The AVMA has adopted the following position on managing pain in animals:
"The AVMA believes that animal pain and suffering are clinically important conditions that adversely affect an animal's quality of life. Drugs, techniques, or husbandry methods used to prevent and control pain must be tailored to individual animals and should be based, in part, on the species, breed, age, procedure performed, degree of tissue trauma, individual behavioral characteristics, degree of pain, and health status."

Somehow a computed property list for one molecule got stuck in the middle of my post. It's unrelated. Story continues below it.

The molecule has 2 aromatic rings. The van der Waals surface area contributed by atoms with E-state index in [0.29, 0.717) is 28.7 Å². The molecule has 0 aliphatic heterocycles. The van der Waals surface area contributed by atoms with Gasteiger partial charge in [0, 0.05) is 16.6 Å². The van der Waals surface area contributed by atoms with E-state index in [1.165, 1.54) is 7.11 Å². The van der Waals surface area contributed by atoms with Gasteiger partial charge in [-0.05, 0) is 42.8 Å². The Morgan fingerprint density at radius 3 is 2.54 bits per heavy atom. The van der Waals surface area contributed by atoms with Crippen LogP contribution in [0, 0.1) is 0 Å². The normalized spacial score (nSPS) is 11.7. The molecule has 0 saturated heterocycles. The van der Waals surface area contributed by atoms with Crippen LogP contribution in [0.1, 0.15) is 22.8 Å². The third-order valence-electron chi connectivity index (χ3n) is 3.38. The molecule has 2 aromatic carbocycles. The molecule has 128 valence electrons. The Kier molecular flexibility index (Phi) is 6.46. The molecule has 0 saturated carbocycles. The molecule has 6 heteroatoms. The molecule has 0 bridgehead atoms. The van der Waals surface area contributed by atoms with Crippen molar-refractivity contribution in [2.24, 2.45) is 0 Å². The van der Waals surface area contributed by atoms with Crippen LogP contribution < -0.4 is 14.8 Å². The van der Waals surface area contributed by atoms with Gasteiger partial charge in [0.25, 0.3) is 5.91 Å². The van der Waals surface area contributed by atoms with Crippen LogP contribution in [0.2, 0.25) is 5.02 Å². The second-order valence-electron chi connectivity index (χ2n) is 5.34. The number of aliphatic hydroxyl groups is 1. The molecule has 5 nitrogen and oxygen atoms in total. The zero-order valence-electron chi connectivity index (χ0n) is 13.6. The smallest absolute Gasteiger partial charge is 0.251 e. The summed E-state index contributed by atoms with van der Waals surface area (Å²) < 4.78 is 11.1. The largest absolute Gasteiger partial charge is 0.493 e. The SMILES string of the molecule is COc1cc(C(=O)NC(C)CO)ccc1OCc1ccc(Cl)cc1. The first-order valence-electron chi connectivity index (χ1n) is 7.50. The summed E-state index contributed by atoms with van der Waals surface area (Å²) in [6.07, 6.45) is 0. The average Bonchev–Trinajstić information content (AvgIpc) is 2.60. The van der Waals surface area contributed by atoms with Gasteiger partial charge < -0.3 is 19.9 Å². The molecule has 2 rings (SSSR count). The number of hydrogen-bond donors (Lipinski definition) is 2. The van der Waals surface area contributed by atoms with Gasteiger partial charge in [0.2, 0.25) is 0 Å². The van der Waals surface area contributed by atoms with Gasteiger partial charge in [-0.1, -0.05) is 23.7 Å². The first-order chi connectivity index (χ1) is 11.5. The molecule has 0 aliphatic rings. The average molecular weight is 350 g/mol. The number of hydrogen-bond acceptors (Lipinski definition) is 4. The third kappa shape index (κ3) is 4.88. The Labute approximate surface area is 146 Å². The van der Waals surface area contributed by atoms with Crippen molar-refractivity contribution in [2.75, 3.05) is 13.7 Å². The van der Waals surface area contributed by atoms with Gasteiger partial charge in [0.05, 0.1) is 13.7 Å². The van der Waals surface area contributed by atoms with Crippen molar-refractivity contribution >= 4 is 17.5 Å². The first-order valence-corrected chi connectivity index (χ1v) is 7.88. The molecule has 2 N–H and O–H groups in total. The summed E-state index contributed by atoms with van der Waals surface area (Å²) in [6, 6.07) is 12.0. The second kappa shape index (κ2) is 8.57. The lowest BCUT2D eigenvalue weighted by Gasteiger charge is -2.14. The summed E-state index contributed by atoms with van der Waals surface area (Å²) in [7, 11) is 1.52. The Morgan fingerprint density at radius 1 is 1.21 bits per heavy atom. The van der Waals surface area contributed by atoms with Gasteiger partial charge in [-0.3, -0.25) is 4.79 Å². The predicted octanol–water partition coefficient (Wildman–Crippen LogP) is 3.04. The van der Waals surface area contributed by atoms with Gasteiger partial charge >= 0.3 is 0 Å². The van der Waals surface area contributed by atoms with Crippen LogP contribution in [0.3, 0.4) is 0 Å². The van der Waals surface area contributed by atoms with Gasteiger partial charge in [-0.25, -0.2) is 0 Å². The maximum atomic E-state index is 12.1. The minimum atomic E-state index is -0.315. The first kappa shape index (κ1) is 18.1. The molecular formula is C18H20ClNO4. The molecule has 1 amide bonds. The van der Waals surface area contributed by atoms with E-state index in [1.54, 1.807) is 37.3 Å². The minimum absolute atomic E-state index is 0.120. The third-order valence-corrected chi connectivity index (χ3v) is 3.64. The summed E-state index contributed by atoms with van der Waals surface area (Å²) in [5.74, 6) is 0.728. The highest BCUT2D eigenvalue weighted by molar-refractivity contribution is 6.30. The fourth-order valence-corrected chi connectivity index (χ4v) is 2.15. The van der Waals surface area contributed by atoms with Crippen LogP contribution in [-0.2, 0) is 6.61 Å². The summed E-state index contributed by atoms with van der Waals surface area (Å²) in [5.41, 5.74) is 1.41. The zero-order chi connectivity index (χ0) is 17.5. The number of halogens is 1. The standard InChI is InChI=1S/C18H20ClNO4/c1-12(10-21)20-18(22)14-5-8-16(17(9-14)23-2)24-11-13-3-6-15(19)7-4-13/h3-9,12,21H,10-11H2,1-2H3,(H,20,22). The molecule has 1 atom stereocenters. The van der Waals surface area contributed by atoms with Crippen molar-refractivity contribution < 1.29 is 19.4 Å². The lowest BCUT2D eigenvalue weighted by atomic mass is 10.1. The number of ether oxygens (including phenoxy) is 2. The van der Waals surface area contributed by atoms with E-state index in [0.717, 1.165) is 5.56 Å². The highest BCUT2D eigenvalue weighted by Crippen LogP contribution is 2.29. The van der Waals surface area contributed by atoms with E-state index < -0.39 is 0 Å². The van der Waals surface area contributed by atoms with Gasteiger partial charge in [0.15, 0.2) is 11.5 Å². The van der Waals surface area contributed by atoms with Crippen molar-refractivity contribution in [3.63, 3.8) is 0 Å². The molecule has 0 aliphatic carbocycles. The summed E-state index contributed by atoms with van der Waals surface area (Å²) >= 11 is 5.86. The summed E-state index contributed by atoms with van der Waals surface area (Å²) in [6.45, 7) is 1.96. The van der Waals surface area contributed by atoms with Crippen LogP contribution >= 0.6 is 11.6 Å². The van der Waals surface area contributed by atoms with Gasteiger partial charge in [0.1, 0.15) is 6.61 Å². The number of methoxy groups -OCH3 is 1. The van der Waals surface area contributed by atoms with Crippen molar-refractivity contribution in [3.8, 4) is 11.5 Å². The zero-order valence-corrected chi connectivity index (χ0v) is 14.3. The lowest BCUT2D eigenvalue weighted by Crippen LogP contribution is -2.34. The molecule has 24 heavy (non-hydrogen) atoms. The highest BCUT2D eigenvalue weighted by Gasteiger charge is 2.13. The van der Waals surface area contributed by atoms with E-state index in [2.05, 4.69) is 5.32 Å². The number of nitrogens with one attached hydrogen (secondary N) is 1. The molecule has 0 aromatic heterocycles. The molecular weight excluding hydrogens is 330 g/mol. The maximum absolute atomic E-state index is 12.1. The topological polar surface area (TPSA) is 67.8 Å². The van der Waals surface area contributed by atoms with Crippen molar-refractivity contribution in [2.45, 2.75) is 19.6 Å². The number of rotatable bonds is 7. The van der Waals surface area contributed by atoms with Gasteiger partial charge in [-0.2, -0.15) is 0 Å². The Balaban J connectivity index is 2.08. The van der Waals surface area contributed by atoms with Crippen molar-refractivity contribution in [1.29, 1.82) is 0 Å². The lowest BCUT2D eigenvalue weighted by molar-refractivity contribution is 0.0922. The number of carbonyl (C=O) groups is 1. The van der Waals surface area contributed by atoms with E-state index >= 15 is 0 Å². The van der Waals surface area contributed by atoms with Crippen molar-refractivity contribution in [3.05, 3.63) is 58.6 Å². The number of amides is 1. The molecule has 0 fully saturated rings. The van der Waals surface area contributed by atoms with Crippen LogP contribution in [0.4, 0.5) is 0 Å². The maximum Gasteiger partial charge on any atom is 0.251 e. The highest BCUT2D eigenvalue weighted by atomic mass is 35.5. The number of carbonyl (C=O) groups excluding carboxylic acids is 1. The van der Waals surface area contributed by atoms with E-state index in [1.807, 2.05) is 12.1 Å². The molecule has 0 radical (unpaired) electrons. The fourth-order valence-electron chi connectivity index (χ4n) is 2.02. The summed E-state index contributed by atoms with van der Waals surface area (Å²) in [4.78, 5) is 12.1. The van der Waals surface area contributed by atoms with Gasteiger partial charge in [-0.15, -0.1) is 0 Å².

Historically, empathy and ethics have guided veterinary medicine's approach to pain management in animals. More recently, interest in pain prevention and control has been heightened because of evidence indicating that unrelieved, acute pain can cause potentially life-threatening physiologic effects.
Recent advances in the alleviation of animal pain have been substantial. The availability of improved pharmaceuticals and techniques makes pain control possible and desirable in most animals and in most situations.